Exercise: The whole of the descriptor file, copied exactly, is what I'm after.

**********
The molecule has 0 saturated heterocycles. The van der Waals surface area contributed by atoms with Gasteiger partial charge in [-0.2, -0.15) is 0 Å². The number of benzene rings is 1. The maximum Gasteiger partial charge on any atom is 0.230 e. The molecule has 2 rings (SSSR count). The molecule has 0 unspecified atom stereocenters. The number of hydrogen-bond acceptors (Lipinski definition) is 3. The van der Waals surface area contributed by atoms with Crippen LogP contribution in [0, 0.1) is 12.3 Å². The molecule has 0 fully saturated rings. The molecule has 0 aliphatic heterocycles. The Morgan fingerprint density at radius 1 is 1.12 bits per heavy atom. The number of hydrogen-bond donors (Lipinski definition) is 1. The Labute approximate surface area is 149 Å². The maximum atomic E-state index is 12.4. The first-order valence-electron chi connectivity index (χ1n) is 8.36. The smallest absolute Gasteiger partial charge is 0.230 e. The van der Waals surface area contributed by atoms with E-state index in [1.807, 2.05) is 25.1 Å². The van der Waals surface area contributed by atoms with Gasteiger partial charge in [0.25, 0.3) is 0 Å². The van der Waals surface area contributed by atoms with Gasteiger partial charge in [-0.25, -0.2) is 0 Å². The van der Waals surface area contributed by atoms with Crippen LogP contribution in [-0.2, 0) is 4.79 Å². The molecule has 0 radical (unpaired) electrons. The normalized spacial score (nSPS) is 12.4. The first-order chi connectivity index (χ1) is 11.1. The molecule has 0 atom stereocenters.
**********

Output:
The molecule has 0 saturated heterocycles. The van der Waals surface area contributed by atoms with Gasteiger partial charge in [-0.2, -0.15) is 0 Å². The number of benzene rings is 1. The maximum Gasteiger partial charge on any atom is 0.230 e. The molecule has 2 rings (SSSR count). The molecule has 0 unspecified atom stereocenters. The number of hydrogen-bond acceptors (Lipinski definition) is 3. The van der Waals surface area contributed by atoms with Crippen LogP contribution in [0, 0.1) is 12.3 Å². The molecule has 0 fully saturated rings. The molecule has 0 aliphatic heterocycles. The Morgan fingerprint density at radius 1 is 1.12 bits per heavy atom. The number of hydrogen-bond donors (Lipinski definition) is 1. The Labute approximate surface area is 149 Å². The maximum atomic E-state index is 12.4. The first-order valence-electron chi connectivity index (χ1n) is 8.36. The smallest absolute Gasteiger partial charge is 0.230 e. The van der Waals surface area contributed by atoms with E-state index in [1.807, 2.05) is 25.1 Å². The van der Waals surface area contributed by atoms with Gasteiger partial charge in [0.25, 0.3) is 0 Å². The van der Waals surface area contributed by atoms with Gasteiger partial charge in [-0.25, -0.2) is 0 Å². The van der Waals surface area contributed by atoms with Crippen LogP contribution in [-0.2, 0) is 4.79 Å². The molecule has 0 radical (unpaired) electrons. The normalized spacial score (nSPS) is 12.4. The first-order chi connectivity index (χ1) is 11.1. The molecule has 0 atom stereocenters.